Around 10 weeks of age, fetuses begin to coordinate their movements into periods of activity and periods of inactivity (kind of like being awake and asleep). During the second half of pregnancy, these patterns become pretty stable and by the later part of pregnancy (roughly 20+ weeks), the fetus is only active about 10-30% of the time. This is why it can be so hard for a partner or friend or family member to feel a baby move. Once a woman can reliably feel a baby move, around 20 weeks, the baby is not active for that much of the day. My mother once sat next to me touching my pregnant belly for over an hour wanting to feel the baby move. Baby did not oblige grandma.
It turns out that babies tend to be most active at certain parts of the day. These circadian, daily patterns, emerge over time. Generally, these patterns are low levels of activity in the morning and way more activity in the late evening. It’s also notable that babies are least likely to move when a mother is moving. In other words, when mom is up and active throughout the day taking care of her daily tasks like work or school or errands, baby is lulled by the movement into quiet alert time or sleep. But, when mom finally sits down in the evening to use the computer, watch trashy television, or try to go to sleep, it’s time for “fetus gone wild” – it also means that people have the best chance to feel a baby move during these quiet moments at the end of the day. It also translates into mom having a hard time sleeping because the baby is having a dance party.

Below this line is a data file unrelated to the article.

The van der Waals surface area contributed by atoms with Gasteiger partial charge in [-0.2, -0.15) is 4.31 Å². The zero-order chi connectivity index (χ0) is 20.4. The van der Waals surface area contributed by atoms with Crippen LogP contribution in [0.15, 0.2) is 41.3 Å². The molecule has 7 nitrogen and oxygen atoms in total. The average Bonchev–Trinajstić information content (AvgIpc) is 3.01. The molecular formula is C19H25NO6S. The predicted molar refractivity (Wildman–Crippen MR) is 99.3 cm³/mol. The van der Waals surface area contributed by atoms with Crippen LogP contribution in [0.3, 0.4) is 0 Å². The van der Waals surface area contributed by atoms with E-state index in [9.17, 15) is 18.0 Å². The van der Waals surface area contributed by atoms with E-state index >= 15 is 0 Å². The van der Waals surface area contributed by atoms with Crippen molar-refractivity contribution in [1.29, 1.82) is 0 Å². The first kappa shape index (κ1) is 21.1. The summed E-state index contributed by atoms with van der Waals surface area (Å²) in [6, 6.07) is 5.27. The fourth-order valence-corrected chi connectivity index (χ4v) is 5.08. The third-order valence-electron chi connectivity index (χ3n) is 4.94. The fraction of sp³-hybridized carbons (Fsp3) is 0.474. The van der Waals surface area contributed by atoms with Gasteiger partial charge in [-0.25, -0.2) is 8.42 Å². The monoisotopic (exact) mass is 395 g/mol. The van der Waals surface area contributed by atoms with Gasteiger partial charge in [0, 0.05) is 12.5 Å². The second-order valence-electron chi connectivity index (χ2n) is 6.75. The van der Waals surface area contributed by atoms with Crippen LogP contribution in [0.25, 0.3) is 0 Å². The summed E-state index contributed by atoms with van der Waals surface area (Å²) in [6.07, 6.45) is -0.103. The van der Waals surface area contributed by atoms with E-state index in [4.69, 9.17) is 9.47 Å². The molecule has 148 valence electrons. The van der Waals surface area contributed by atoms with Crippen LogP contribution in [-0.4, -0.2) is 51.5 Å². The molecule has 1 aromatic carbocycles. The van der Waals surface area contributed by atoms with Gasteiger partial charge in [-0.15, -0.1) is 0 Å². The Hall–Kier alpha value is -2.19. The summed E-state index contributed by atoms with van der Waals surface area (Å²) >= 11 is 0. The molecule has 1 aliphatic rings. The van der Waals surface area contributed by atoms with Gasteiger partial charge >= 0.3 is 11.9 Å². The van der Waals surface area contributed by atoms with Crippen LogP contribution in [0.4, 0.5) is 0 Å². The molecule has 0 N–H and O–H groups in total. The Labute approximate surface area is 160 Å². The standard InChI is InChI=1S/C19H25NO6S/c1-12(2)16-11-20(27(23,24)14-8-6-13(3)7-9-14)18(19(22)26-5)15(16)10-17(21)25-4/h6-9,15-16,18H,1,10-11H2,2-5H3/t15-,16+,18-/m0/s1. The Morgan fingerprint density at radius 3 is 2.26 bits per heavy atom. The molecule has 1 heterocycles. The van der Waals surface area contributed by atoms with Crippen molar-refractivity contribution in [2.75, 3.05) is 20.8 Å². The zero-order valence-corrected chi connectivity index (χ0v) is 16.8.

Towards the end of pregnancy, the baby has a well-set sleep-wake cycle. About 75% of a fetus’ time is spent in either quiet sleep or active sleep (non-REM or REM sleep). This cycle is identical to a newborn sleep-wake cycle: calm, sleepy baby by day/wild writhing baby by night.
So what to take away from this? Sleep pattern is pretty consistent inside and outside of utero. Remember how baby kicks and punches were keeping you up in the middle of the night in that 3rd trimester? Those same kicks and punches are going to be keeping you up in the middle of the night for a few months after birth. When the fetus is born, he or she will mimic this same daily cycle that he or she had in utero. Over the first few weeks of life outside the womb, one of the key jobs of a parent is to help the baby coordinate his or her activity schedule to the light and our own adult circadian rhythms.
Second, remember that babies were lulled to sleep in utero when the mom was moving around. One of the ways we can help very young infants to sleep is by mimicking the in-utero environment. Movement (rocking or walking), being wrapped up in a tight space (swaddling), and white background noise (like what a fetus can hear through the uterine walls) can all be critical tools to help your baby sleep. See the article on The 5 Senses in Utero to understand why swaddling and white noise are powerful tools for helping a newborn settle.